Like many Americans, Dick Pristas heard about a plane hitting the first World Trade Center tower the morning of Sept. 11, 2001, and thought it was an accident. But when another plane hit the second tower only 17 minutes later, he figured it had to be a coordinated attack. At 9:37 a.m., a third plane flew into the Pentagon.
Shortly after 10 a.m., the horror struck home when a fourth plane, Flight 93, crashed into a field near Shanksville, Pa., not far from where Pristas lives and serves as a volunteer fireman. "At first, we thought it was a small plane, so we didn't think it had anything to do with the attacks," says Pristas, a Vietnam War Army veteran and commander of American Legion Post 257. "But then the radio reported that there were at least 200 people on board. I knew then that we were involved."
As a first responder, Pristas was both a participant and witness to history. And he discovered a special item on that smoldering Shanksville field, one he sees a symbol of hope. As the nation prepared to mark the ninth anniversary of 9/11 and the crash of Flight 93 with a special memorial service at the crash site, Pristas shared his memories of that day with The American Legion Magazine.
Q: What were you doing when Flight 93 crashed?A: I'm a remodeler. I was finishing a local interior residential job when the news hit. My wife also phoned me on my cell. I was only a couple miles away, but I didn't hear the plane crash. I got right into my Ford truck and headed over. The whole way over, I was preparing myself for something gruesome. I fully expected to find bodies scattered all over the ground. I thought about bringing my camera out, but then thought better of it. Who'd want to see pictures of something like this?
Q: What was the crash site like?A: It wasn't like anything I expected. It was just a big, smoking hole - about the size of a large, above-ground swimming pool. The woods nearby were on fire. But there were no bodies to be found. Thank goodness it crashed where it did. It's an empty field. It used to be a strip-coal mine. But there are no houses or buildings there that could have been damaged. Later, I talked to some folks who lived nearby and saw everything. They said it just went straight down, nose first. That really affected them emotionally. They were in complete shock. To watch so many people die so swiftly - that has to affect you.
Q: How did you and your fellow volunteer firefighters proceed?A: We were there to help clean up. But when we arrived, we realized there wasn't a lot for us to clean up. I helped keep the trucks operating. There were about three dozen of us at first. We didn't know what to say to each other. We were very subdued that morning, just going about our business. The gravity of what was going on had only begun to sink in. I could only think about the victims' families. It hurt me to think of what they were going through. I've been in the military and know a lot of military families. You can't describe the feeling of knowing that something terrible has happened but you don't know for sure. It creates a sense of urgency.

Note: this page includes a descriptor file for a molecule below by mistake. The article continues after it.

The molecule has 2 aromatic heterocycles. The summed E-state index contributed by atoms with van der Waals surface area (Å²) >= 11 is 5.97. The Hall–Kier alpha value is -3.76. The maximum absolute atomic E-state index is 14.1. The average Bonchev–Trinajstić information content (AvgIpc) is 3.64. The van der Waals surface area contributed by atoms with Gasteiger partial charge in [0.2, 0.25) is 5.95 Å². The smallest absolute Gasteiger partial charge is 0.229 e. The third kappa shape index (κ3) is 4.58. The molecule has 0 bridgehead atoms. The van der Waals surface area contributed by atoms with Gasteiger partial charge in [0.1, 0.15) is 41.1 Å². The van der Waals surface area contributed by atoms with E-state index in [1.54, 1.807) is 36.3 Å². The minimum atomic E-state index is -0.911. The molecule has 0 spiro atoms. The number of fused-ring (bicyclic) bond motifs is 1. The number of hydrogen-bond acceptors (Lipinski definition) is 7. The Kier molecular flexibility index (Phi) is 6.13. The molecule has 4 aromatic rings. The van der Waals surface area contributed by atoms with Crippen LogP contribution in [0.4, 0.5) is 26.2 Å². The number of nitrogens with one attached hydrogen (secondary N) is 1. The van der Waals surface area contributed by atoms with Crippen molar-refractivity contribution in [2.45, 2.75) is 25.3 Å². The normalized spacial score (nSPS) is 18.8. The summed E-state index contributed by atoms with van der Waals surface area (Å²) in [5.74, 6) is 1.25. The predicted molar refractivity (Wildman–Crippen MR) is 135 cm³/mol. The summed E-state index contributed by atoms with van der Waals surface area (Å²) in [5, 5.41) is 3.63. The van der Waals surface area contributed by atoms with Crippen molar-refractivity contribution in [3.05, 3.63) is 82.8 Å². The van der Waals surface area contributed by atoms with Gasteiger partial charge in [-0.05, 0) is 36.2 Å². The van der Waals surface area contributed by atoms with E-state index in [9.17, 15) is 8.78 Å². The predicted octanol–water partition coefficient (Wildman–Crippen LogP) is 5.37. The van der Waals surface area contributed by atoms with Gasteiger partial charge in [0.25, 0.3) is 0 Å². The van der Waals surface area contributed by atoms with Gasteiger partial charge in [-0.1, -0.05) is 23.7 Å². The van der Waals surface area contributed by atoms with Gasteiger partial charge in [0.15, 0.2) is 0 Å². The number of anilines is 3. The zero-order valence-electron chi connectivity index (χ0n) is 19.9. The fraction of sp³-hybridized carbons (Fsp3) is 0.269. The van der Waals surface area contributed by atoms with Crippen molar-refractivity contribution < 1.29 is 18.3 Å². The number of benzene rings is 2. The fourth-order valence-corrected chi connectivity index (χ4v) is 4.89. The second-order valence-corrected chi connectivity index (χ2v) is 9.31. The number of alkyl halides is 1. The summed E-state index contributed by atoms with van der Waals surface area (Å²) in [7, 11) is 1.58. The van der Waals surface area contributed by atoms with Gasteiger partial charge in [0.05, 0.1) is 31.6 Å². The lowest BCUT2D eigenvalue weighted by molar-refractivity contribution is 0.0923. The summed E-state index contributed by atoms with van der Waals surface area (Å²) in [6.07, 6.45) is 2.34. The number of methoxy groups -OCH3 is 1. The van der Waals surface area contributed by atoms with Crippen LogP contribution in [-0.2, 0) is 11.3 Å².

Q: Then you made an amazing discovery. Tell us about it.A: I walked out in front of our fire truck and saw what looked like a hardback book on the ground. I picked it up, and it was a Bible. It was just a little tattered, but it was OK. I had such mixed emotions, that a Bible would be the only thing to survive something this awful. It served as a sign to me that these victims were now with God. I took the Bible and put it on the front of the bumper of our first engine to arrive. Eventually, an investigator asked me where I found it and collected it as evidence. Since then, I've spoken with many victims' family members, and it's very meaningful to them that the Bible was found. They consider it a miracle of sorts.
Q: How often do you think about the victims on Flight 93?A: All the time. They're heroes. They stood up for their country. They knew what had happened, and they didn't want to play any part in any further destruction of America. So they took action. Most think the plane would have hit the White House or U.S. Capitol if they didn't do what they did. Imagine how awful that would have been, to damage either of these great symbols of our nation.
Q: What are your thoughts on the annual memorial ceremony?A: It's really special. The victims' family members want to know what happened that day from my perspective, and I'm happy to share it with them. They get to see that attention continues to be paid to their loved ones. These passengers realized the spirit of America isn't about sitting around and letting something happen. They assessed the situation and did what they had to do. That's a great service to our country, and they should always be remembered.